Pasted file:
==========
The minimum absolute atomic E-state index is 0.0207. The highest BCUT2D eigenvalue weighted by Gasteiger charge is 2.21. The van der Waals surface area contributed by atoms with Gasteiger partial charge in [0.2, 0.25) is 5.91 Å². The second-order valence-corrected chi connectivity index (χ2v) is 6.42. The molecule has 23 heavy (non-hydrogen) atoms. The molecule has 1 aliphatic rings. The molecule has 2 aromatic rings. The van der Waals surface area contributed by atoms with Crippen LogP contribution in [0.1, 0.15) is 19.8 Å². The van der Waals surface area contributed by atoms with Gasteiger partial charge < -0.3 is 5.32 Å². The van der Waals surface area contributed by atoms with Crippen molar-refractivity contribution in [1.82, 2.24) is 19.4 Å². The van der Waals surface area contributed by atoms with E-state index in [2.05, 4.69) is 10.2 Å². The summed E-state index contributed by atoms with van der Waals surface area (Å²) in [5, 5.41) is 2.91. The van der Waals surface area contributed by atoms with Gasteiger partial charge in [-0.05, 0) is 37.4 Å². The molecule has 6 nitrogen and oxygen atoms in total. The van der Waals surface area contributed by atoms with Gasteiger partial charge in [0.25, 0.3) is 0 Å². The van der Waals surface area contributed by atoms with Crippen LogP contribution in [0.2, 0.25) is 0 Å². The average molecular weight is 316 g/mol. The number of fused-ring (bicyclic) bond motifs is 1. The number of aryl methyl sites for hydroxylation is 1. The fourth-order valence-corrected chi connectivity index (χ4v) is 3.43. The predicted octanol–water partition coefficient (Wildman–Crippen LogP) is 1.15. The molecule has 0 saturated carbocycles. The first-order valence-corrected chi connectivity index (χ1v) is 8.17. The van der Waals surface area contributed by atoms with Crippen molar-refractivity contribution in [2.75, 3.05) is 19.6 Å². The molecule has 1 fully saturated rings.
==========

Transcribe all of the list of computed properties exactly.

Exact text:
The minimum absolute atomic E-state index is 0.0207. The highest BCUT2D eigenvalue weighted by Gasteiger charge is 2.21. The van der Waals surface area contributed by atoms with Gasteiger partial charge in [0.2, 0.25) is 5.91 Å². The second-order valence-corrected chi connectivity index (χ2v) is 6.42. The molecule has 23 heavy (non-hydrogen) atoms. The molecule has 1 aliphatic rings. The molecule has 2 aromatic rings. The van der Waals surface area contributed by atoms with Crippen LogP contribution in [0.1, 0.15) is 19.8 Å². The van der Waals surface area contributed by atoms with Gasteiger partial charge < -0.3 is 5.32 Å². The van der Waals surface area contributed by atoms with Crippen molar-refractivity contribution in [1.82, 2.24) is 19.4 Å². The van der Waals surface area contributed by atoms with E-state index in [2.05, 4.69) is 10.2 Å². The summed E-state index contributed by atoms with van der Waals surface area (Å²) in [5, 5.41) is 2.91. The van der Waals surface area contributed by atoms with Gasteiger partial charge in [-0.05, 0) is 37.4 Å². The molecule has 6 nitrogen and oxygen atoms in total. The van der Waals surface area contributed by atoms with Gasteiger partial charge in [0.25, 0.3) is 0 Å². The van der Waals surface area contributed by atoms with Crippen LogP contribution in [0.2, 0.25) is 0 Å². The average molecular weight is 316 g/mol. The number of fused-ring (bicyclic) bond motifs is 1. The number of aryl methyl sites for hydroxylation is 1. The fourth-order valence-corrected chi connectivity index (χ4v) is 3.43. The predicted octanol–water partition coefficient (Wildman–Crippen LogP) is 1.15. The molecule has 0 saturated carbocycles. The first-order valence-corrected chi connectivity index (χ1v) is 8.17. The van der Waals surface area contributed by atoms with Crippen molar-refractivity contribution in [2.75, 3.05) is 19.6 Å². The molecule has 1 fully saturated rings.